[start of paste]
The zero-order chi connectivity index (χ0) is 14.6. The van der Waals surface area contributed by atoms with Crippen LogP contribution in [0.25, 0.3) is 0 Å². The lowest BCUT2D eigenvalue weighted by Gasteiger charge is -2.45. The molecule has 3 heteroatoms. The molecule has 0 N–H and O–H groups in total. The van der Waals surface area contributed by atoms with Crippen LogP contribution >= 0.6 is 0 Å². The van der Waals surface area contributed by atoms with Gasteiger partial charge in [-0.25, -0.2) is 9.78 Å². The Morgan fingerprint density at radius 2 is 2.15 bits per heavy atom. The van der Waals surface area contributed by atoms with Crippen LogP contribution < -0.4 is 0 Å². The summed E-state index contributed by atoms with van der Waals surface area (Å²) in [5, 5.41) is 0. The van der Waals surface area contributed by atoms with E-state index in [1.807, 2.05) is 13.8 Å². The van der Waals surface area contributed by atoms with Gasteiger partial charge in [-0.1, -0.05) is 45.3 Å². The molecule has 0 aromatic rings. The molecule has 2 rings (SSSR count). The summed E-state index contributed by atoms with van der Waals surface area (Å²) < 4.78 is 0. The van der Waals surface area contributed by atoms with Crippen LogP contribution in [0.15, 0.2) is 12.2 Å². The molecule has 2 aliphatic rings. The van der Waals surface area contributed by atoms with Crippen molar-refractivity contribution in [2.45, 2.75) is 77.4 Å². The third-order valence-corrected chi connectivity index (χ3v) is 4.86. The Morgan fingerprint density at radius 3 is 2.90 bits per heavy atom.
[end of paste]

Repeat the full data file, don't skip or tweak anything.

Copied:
The zero-order chi connectivity index (χ0) is 14.6. The van der Waals surface area contributed by atoms with Crippen LogP contribution in [0.25, 0.3) is 0 Å². The lowest BCUT2D eigenvalue weighted by Gasteiger charge is -2.45. The molecule has 3 heteroatoms. The molecule has 0 N–H and O–H groups in total. The van der Waals surface area contributed by atoms with Crippen LogP contribution >= 0.6 is 0 Å². The van der Waals surface area contributed by atoms with Gasteiger partial charge in [-0.25, -0.2) is 9.78 Å². The Morgan fingerprint density at radius 2 is 2.15 bits per heavy atom. The van der Waals surface area contributed by atoms with Crippen LogP contribution < -0.4 is 0 Å². The summed E-state index contributed by atoms with van der Waals surface area (Å²) in [5, 5.41) is 0. The van der Waals surface area contributed by atoms with E-state index in [1.807, 2.05) is 13.8 Å². The van der Waals surface area contributed by atoms with Gasteiger partial charge in [-0.1, -0.05) is 45.3 Å². The molecule has 0 aromatic rings. The molecule has 2 rings (SSSR count). The summed E-state index contributed by atoms with van der Waals surface area (Å²) < 4.78 is 0. The van der Waals surface area contributed by atoms with Crippen LogP contribution in [0.15, 0.2) is 12.2 Å². The molecule has 2 aliphatic rings. The van der Waals surface area contributed by atoms with Crippen molar-refractivity contribution in [2.45, 2.75) is 77.4 Å². The third-order valence-corrected chi connectivity index (χ3v) is 4.86. The Morgan fingerprint density at radius 3 is 2.90 bits per heavy atom.